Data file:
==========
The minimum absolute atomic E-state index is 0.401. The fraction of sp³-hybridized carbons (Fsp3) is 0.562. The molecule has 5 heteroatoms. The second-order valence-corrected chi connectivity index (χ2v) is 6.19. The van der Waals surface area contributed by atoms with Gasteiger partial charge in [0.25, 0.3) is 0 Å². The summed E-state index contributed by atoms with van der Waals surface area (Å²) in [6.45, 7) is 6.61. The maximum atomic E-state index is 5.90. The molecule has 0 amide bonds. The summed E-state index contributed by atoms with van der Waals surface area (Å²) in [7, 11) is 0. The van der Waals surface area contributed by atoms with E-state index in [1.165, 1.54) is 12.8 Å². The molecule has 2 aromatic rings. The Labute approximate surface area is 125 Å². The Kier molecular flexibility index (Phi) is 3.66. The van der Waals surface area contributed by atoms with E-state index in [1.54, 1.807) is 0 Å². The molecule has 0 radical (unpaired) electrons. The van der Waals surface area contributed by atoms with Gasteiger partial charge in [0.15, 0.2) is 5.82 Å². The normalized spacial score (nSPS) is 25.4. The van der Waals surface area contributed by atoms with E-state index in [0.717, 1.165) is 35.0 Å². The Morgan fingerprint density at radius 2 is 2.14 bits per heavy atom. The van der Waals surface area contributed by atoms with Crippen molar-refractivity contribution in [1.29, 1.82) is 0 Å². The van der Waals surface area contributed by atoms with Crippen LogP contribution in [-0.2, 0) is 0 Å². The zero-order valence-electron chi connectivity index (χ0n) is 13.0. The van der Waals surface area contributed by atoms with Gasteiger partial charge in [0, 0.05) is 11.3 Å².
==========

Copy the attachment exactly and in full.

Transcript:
The minimum absolute atomic E-state index is 0.401. The fraction of sp³-hybridized carbons (Fsp3) is 0.562. The molecule has 5 heteroatoms. The second-order valence-corrected chi connectivity index (χ2v) is 6.19. The van der Waals surface area contributed by atoms with Gasteiger partial charge in [0.25, 0.3) is 0 Å². The summed E-state index contributed by atoms with van der Waals surface area (Å²) in [6.45, 7) is 6.61. The maximum atomic E-state index is 5.90. The molecule has 0 amide bonds. The summed E-state index contributed by atoms with van der Waals surface area (Å²) in [7, 11) is 0. The van der Waals surface area contributed by atoms with E-state index in [1.165, 1.54) is 12.8 Å². The molecule has 2 aromatic rings. The Labute approximate surface area is 125 Å². The Kier molecular flexibility index (Phi) is 3.66. The van der Waals surface area contributed by atoms with E-state index in [1.54, 1.807) is 0 Å². The molecule has 0 radical (unpaired) electrons. The van der Waals surface area contributed by atoms with Gasteiger partial charge in [0.15, 0.2) is 5.82 Å². The normalized spacial score (nSPS) is 25.4. The van der Waals surface area contributed by atoms with E-state index in [0.717, 1.165) is 35.0 Å². The Morgan fingerprint density at radius 2 is 2.14 bits per heavy atom. The van der Waals surface area contributed by atoms with Crippen molar-refractivity contribution in [1.29, 1.82) is 0 Å². The van der Waals surface area contributed by atoms with Crippen LogP contribution in [-0.2, 0) is 0 Å². The zero-order valence-electron chi connectivity index (χ0n) is 13.0. The van der Waals surface area contributed by atoms with Gasteiger partial charge in [0, 0.05) is 11.3 Å².